Heritage Society Establishes Blue Ribbon Commission to Examine Jefferson-Hemings Issue

FOR IMMEDIATE RELEASE Media Contact: Thomas Jefferson Heritage Society Donna Crafton, LH3 720-855-6450


The recently established Thomas Jefferson Heritage Society, Inc. (TJHS), has announced the formation of the Scholars Commission on the Jefferson-Hemings Issue (SC) to re-examine the allegation that Thomas Jefferson fathered one or more children by his slave Sally Hemings.

The SC includes several nationally prominent historians, political scientists, legal scholars, etc., several of whom have authored one or more major books about Thomas Jefferson. Members of the SC include such eminent scholars as: Dr. Robert H. Ferrell, Distinguished Professor of History Emeritus, Indiana University, who is the author or editor of more than two dozen books; Dr. Forrest McDonald, Distinguished University Research Professor of History, University of Alabama, and author of The Presidency of Thomas Jefferson and more than a dozen other books; Dr. Harvey C. Mansfield, Jr., William R. Kenan, Jr., Professor of Government, Harvard University, editor of Thomas Jefferson: Selected Writings and author or translator of many other books; Dr. Alf J. Mapp, Jr., Eminent Scholar Emeritus and Louis I. Jaffe Professor of History, Emeritus, Old Dominion University, author of Thomas Jefferson: A Strange Case of Mistaken Identity, Thomas Jefferson: Passionate Pilgrim, and many other books; Dr. David Mayer, Professor of Law and History, Capital University, author of The Constitutional Thought of Thomas Jefferson, and other works; and Professor Willard Sterne Randall, Visiting Professor of Humanities at John Cabot University (Rome, Italy) and at Champlain College (Burlington, VT), author of Thomas Jefferson: A Life, and many other books.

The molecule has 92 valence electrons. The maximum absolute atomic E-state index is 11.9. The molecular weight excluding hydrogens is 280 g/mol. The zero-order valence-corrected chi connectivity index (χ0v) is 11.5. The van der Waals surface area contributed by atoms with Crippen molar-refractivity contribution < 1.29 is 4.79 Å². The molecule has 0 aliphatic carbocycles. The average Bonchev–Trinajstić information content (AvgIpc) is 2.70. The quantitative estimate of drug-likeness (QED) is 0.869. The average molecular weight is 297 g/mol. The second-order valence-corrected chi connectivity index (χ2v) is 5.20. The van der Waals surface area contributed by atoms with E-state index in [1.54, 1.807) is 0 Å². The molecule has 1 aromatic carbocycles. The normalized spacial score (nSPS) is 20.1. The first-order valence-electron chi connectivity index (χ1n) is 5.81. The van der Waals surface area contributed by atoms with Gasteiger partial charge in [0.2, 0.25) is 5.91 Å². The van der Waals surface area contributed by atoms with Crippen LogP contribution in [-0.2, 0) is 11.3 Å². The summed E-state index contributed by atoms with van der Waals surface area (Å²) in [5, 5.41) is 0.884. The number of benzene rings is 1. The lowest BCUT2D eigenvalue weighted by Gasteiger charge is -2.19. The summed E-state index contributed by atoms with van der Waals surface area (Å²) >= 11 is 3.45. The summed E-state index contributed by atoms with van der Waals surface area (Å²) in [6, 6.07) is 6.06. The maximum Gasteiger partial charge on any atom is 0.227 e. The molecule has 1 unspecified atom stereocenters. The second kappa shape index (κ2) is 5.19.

(Affiliations are given for identification purposes only, and should not be construed as suggesting any association or approval by listed institutions of the SC or its final report).

The SC is chaired by Professor Robert F. Turner of the University of Virginia, who served previously as Charles H. Stockton Professor of International Law at the U.S. Naval War College and is an author or editor of more than a dozen books. The names of other SC members will be made public by early next year, when the SC is expected to issue a report on its findings. The TJHS has been formed by a group of concerned businessmen and women, historians, genealogists, scientists, and patriots to perform and sponsor research in matters pertaining to the private and public life of Thomas Jefferson.

The TJHS is a permanent organization with its own officers and directors. It is sponsoring the SC as an important part of its overall mission. The specific mission of the SC is to make their best-informed judgment on the evidence that is currently available on whether Thomas Jefferson fathered any of Sally Hemings' children. Its mission is not to prove the possible paternity of Sally Hemings' children by Thomas Jefferson, but rather to render a judgment on its likelihood after carefully examining all of the available evidence in accordance with customary standards and weight of evidence.